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Speech

Director: J. A. Kuypers

Senior Lecturer J. A. Kuypers.

21. Informative Speaking

05S: 10A

Preparation and presentation of speeches to inform. Emphasis is upon selection and organization of materials. Students will become familiar with course material designed to help facilitate the development of their own speaking style. In addition to the above, heavy emphasis will be placed upon the development of a formal style of delivery and the use of visual aids. The understanding of speaking anxiety (stage fright) and how to overcome it will also be stressed. No prior speaking experience is necessary. Students are videotaped.

Limited enrollment. The course is designed for students from any academic background. Open to sophomores, juniors, and seniors. Dist: ART. Kuypers.

22. Public Advocacy

05S: 2A

Preparation and presentation of speeches to advocate a position. Emphasis is upon identification and understanding of situations where public communication may have an impact, and the understanding of rhetoric as the strategic use of communication for achieving specifiable goals. Students will give speeches on a single contemporary political controversy. (Past controversies have included: partial birth abortion; women in combat; school vouchers; the D-Plan; business ethics; the Student Life Initiative; democratization in the Middle East; and SDI.)

The use of evidence, reasoning, and refutation are stressed. Students will engage in disputation, the practice of arguing two main sides of an issue. The course will culminate with students presenting a speech representing their true position. Students may be videotaped.

Limited enrollment. Open to sophomores, juniors, and seniors. No prior speaking experience is necessary. Dist: ART. Kuypers.

25. Persuasive Speaking

05W: 10A

Preparation and presentation of speeches to persuade. Students will be introduced to the basic principles of rhetorical theory, especially the use of artistic proofs (logical, emotional, and ethical proofs—the keys to winning your argument). Emphasis will be upon policy speeches and the use of the above mentioned proofs to convince, strengthen beliefs, and motivate listeners to overt action.

This course stresses the functional aspect of communication, and focuses upon the dynamics involved with persuading a specific audience to overt action. Because of this, audience analysis will assume an important role in this course. Students will choose their own topic to speak on throughout the term, and will receive feedback following each speech in order to determine the effectiveness of their presentation. No prior speaking experience is necessary. Students are videotaped.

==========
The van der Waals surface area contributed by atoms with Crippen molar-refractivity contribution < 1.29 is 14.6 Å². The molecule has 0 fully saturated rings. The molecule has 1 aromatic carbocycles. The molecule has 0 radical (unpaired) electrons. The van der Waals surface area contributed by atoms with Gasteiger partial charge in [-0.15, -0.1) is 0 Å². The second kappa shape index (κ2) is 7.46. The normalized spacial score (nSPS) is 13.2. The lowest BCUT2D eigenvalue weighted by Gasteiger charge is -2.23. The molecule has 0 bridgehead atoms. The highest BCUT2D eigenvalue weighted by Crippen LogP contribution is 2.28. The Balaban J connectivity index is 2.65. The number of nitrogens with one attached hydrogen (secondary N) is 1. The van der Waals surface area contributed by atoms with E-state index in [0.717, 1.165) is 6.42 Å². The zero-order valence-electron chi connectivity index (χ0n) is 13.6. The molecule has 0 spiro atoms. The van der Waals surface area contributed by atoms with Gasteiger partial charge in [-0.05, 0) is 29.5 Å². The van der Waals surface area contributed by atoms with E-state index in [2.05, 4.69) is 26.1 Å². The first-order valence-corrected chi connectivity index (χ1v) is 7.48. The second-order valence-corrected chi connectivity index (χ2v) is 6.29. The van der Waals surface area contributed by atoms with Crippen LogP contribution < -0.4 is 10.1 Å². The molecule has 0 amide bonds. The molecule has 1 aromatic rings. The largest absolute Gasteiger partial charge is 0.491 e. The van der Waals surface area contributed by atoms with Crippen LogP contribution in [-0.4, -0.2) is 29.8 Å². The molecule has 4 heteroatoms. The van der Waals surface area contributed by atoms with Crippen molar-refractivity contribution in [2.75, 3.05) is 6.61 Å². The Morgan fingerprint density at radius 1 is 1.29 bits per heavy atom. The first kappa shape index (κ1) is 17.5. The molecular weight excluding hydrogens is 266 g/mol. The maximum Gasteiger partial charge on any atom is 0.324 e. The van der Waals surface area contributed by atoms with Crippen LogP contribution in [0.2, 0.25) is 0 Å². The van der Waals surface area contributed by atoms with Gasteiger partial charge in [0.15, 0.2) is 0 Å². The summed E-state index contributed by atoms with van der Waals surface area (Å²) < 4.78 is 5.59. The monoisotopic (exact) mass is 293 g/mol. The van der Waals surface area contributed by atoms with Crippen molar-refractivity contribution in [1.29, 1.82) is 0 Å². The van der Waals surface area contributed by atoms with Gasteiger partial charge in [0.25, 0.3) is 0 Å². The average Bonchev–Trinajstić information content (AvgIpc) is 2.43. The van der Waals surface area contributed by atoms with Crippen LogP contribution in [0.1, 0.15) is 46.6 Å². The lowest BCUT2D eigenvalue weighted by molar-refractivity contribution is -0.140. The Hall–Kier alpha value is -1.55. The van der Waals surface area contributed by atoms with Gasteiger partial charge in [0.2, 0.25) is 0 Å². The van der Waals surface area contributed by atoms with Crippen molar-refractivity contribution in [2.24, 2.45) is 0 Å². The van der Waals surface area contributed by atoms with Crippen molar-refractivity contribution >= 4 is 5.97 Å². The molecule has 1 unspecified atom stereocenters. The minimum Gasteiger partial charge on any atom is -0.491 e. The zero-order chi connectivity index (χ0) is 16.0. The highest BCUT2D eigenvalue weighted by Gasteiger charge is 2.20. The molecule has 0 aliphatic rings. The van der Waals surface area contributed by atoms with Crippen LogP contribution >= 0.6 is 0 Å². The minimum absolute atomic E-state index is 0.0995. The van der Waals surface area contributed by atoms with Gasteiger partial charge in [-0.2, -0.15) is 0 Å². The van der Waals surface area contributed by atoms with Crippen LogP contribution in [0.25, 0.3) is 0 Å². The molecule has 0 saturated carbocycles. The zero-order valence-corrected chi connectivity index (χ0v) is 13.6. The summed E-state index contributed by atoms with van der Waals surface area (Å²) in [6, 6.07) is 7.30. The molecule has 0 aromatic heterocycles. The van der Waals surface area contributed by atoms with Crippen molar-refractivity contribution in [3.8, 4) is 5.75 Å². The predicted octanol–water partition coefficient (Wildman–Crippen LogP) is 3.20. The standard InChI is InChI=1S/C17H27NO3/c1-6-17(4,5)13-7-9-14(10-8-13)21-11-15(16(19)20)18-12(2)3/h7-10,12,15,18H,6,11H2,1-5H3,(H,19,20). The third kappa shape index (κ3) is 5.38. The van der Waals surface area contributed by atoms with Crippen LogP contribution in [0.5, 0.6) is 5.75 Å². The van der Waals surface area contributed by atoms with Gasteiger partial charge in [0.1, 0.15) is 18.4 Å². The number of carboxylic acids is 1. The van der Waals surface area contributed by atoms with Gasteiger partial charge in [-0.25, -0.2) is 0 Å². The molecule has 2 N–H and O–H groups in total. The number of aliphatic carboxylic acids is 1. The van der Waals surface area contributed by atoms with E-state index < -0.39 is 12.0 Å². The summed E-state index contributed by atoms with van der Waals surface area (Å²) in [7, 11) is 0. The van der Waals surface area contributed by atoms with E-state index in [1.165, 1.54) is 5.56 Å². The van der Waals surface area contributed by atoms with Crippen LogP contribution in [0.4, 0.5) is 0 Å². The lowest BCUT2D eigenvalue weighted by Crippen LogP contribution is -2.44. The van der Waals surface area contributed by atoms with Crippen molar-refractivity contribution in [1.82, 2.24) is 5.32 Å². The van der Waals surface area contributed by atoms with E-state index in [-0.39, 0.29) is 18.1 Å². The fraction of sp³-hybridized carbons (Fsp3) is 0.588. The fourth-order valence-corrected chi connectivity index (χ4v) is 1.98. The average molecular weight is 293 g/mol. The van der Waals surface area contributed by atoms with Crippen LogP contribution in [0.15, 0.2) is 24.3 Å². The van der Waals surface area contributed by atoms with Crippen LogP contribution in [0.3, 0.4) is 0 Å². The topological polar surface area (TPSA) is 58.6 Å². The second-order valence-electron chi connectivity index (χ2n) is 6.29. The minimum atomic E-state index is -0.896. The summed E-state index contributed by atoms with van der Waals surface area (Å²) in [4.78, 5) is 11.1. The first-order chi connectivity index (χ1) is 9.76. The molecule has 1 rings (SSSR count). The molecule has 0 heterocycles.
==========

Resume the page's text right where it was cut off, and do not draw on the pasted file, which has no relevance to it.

Limited enrollment. Open to sophomores, juniors, and seniors. Dist: ART. Kuypers.

27. Criticism of American Public Address: Post-World War II

05W: 2A

This course examines the rhetoric of post-World War II America. Students will read, listen to, and view speeches from speakers such as Harry Truman, Dwight D. Eisenhower, John F. Kennedy, Martin Luther King, Malcolm X, Ronald Reagan, Elizabeth Dole, Newt Gingrich, William Clinton, and others. Questions to be asked are many: Why are these speakers considered good speakers? Why were some of their speeches considered great? What made a particular speech effective? Students will learn several basic perspectives from which to analyze the situation in which a speech is given, as well as techniques for analyzing speeches and their effectiveness. A portion of the course will be devoted to understanding how the press affects, and often changes, the intended meaning of a speech. This course will culminate with students choosing an historical speech to deliver. The course is designed for students from any academic background. Dist: ART. Class of 2007 and earlier: WCult: NA. Class of 2008 and later: WCult: W. Kuypers.

29. African American Oratory (Identical to African and African American Studies 32)

04F: 10A

This course examines the rhetoric of black American orators from the early 1800’s to today. Students will read and listen to speeches by Henry Highland Garnet, Frederick Douglas, Francis Ellen Watkins Harper, William Edward Burghardt DuBois, Louis E. Lomax, Malcolm X, Condoleezza Rice, and many others. Questions to be asked are many: Why were some speeches delivered by these speakers considered important? What differentiates the oratorial effects of black Americans from those of white Americans? Through close textual analysis, students will learn how to analyze the situation in which a speech is given, as well as techniques for analyzing speeches and their effectiveness. A portion of the course will be devoted specifically to contemporary black speakers and their unique contribution to the American political scene. This course is not a comprehensive historical survey. Instead, it examines—chronologically—selected speakers whose rhetorical efforts helped to define public debate and the American moral conscience. Dist: ART. Class of 2007 and earlier: WCult: NA. Class of 2008 and later: WCult: CI. Kuypers.